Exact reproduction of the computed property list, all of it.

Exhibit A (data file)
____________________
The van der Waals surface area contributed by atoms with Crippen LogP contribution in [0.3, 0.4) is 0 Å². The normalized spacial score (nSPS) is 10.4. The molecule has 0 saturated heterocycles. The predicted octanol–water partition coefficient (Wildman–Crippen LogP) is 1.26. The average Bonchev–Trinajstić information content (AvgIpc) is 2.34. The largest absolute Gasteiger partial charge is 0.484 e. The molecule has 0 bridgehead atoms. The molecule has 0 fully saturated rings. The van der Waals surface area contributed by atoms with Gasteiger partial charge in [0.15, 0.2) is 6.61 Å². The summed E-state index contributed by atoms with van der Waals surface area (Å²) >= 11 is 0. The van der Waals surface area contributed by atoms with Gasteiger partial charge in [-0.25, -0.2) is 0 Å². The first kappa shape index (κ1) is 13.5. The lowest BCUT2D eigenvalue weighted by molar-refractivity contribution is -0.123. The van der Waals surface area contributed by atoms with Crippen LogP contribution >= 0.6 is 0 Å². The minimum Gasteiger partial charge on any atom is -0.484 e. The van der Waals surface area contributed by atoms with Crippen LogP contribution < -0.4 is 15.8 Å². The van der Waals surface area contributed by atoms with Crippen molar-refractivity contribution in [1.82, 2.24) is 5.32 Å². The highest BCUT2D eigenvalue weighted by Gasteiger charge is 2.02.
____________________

The van der Waals surface area contributed by atoms with Crippen LogP contribution in [0.3, 0.4) is 0 Å². The normalized spacial score (nSPS) is 10.4. The molecule has 0 saturated heterocycles. The predicted octanol–water partition coefficient (Wildman–Crippen LogP) is 1.26. The average Bonchev–Trinajstić information content (AvgIpc) is 2.34. The largest absolute Gasteiger partial charge is 0.484 e. The molecule has 0 bridgehead atoms. The molecule has 0 fully saturated rings. The van der Waals surface area contributed by atoms with Gasteiger partial charge in [0.15, 0.2) is 6.61 Å². The summed E-state index contributed by atoms with van der Waals surface area (Å²) >= 11 is 0. The van der Waals surface area contributed by atoms with Gasteiger partial charge in [-0.25, -0.2) is 0 Å². The first kappa shape index (κ1) is 13.5. The lowest BCUT2D eigenvalue weighted by molar-refractivity contribution is -0.123. The van der Waals surface area contributed by atoms with Crippen LogP contribution >= 0.6 is 0 Å². The minimum Gasteiger partial charge on any atom is -0.484 e. The van der Waals surface area contributed by atoms with Crippen LogP contribution < -0.4 is 15.8 Å². The van der Waals surface area contributed by atoms with Crippen molar-refractivity contribution in [1.82, 2.24) is 5.32 Å². The highest BCUT2D eigenvalue weighted by Gasteiger charge is 2.02.